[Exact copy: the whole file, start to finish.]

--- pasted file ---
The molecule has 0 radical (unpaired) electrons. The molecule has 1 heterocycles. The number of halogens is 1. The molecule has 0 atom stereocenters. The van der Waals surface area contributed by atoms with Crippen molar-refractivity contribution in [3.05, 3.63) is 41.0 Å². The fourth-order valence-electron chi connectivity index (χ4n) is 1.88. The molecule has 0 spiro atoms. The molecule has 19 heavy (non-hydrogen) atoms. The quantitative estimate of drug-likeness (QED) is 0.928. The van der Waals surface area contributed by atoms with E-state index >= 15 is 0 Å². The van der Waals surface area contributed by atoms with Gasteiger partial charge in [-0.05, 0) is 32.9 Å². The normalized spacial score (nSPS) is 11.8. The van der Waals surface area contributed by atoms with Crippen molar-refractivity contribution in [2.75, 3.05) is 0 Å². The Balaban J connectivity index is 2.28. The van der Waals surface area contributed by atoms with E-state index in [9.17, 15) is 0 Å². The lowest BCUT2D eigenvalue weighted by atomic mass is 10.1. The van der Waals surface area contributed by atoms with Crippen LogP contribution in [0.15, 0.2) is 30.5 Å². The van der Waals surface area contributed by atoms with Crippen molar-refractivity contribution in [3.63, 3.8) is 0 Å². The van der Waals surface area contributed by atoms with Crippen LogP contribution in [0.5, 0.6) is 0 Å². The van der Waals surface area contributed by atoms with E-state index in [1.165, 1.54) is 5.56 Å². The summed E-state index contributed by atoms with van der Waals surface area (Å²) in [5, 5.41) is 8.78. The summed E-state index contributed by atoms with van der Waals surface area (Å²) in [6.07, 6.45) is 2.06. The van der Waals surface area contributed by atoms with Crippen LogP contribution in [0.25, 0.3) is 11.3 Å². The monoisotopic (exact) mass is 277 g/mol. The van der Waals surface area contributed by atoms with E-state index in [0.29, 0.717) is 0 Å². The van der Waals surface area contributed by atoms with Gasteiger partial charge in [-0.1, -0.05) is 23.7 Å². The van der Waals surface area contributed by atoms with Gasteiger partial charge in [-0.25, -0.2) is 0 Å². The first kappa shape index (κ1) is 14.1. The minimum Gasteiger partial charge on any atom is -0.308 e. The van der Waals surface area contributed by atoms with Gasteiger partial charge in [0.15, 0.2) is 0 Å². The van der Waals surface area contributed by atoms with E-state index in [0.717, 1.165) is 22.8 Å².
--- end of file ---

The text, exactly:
The molecule has 0 radical (unpaired) electrons. The molecule has 1 heterocycles. The number of halogens is 1. The molecule has 0 atom stereocenters. The van der Waals surface area contributed by atoms with Crippen molar-refractivity contribution in [3.05, 3.63) is 41.0 Å². The fourth-order valence-electron chi connectivity index (χ4n) is 1.88. The molecule has 0 spiro atoms. The molecule has 19 heavy (non-hydrogen) atoms. The quantitative estimate of drug-likeness (QED) is 0.928. The van der Waals surface area contributed by atoms with E-state index >= 15 is 0 Å². The van der Waals surface area contributed by atoms with Gasteiger partial charge in [-0.05, 0) is 32.9 Å². The normalized spacial score (nSPS) is 11.8. The van der Waals surface area contributed by atoms with Crippen molar-refractivity contribution in [2.75, 3.05) is 0 Å². The Balaban J connectivity index is 2.28. The van der Waals surface area contributed by atoms with E-state index in [9.17, 15) is 0 Å². The lowest BCUT2D eigenvalue weighted by atomic mass is 10.1. The van der Waals surface area contributed by atoms with Crippen LogP contribution in [0.15, 0.2) is 30.5 Å². The van der Waals surface area contributed by atoms with Crippen molar-refractivity contribution in [3.63, 3.8) is 0 Å². The van der Waals surface area contributed by atoms with Crippen LogP contribution in [0.5, 0.6) is 0 Å². The van der Waals surface area contributed by atoms with E-state index in [1.165, 1.54) is 5.56 Å². The summed E-state index contributed by atoms with van der Waals surface area (Å²) in [5, 5.41) is 8.78. The summed E-state index contributed by atoms with van der Waals surface area (Å²) in [6.07, 6.45) is 2.06. The van der Waals surface area contributed by atoms with Crippen LogP contribution in [0.25, 0.3) is 11.3 Å². The monoisotopic (exact) mass is 277 g/mol. The van der Waals surface area contributed by atoms with E-state index in [0.29, 0.717) is 0 Å². The van der Waals surface area contributed by atoms with Gasteiger partial charge in [-0.1, -0.05) is 23.7 Å². The van der Waals surface area contributed by atoms with Gasteiger partial charge in [-0.25, -0.2) is 0 Å². The first kappa shape index (κ1) is 14.1. The minimum Gasteiger partial charge on any atom is -0.308 e. The van der Waals surface area contributed by atoms with Gasteiger partial charge in [0.15, 0.2) is 0 Å². The van der Waals surface area contributed by atoms with E-state index in [0.717, 1.165) is 22.8 Å².